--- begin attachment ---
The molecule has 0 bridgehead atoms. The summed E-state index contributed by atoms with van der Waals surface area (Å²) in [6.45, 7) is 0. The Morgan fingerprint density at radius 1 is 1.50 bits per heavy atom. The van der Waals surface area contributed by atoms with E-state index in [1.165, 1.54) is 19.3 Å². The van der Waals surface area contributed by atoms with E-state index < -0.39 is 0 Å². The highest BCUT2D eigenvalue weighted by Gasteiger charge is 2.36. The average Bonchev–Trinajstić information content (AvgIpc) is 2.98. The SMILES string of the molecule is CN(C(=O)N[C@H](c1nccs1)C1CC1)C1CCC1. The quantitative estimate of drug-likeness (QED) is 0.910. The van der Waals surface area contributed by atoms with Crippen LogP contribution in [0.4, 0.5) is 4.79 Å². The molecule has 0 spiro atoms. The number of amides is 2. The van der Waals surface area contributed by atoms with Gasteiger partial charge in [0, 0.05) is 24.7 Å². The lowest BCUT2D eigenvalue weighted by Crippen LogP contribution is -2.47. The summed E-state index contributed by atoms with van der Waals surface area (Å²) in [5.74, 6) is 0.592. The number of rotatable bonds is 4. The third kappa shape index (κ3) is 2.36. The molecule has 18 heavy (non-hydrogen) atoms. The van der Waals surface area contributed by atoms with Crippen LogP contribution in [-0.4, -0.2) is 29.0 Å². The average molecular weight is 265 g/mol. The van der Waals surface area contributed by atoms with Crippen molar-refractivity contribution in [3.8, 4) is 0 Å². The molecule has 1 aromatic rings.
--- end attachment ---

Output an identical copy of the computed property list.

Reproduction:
The molecule has 0 bridgehead atoms. The summed E-state index contributed by atoms with van der Waals surface area (Å²) in [6.45, 7) is 0. The Morgan fingerprint density at radius 1 is 1.50 bits per heavy atom. The van der Waals surface area contributed by atoms with E-state index in [1.165, 1.54) is 19.3 Å². The van der Waals surface area contributed by atoms with E-state index < -0.39 is 0 Å². The highest BCUT2D eigenvalue weighted by Gasteiger charge is 2.36. The average Bonchev–Trinajstić information content (AvgIpc) is 2.98. The SMILES string of the molecule is CN(C(=O)N[C@H](c1nccs1)C1CC1)C1CCC1. The quantitative estimate of drug-likeness (QED) is 0.910. The van der Waals surface area contributed by atoms with Crippen LogP contribution in [0.4, 0.5) is 4.79 Å². The molecule has 0 spiro atoms. The number of amides is 2. The van der Waals surface area contributed by atoms with Gasteiger partial charge in [0, 0.05) is 24.7 Å². The lowest BCUT2D eigenvalue weighted by Crippen LogP contribution is -2.47. The summed E-state index contributed by atoms with van der Waals surface area (Å²) in [5.74, 6) is 0.592. The number of rotatable bonds is 4. The third kappa shape index (κ3) is 2.36. The molecule has 18 heavy (non-hydrogen) atoms. The van der Waals surface area contributed by atoms with Crippen LogP contribution in [-0.4, -0.2) is 29.0 Å². The average molecular weight is 265 g/mol. The van der Waals surface area contributed by atoms with Crippen molar-refractivity contribution in [3.8, 4) is 0 Å². The molecule has 1 aromatic rings.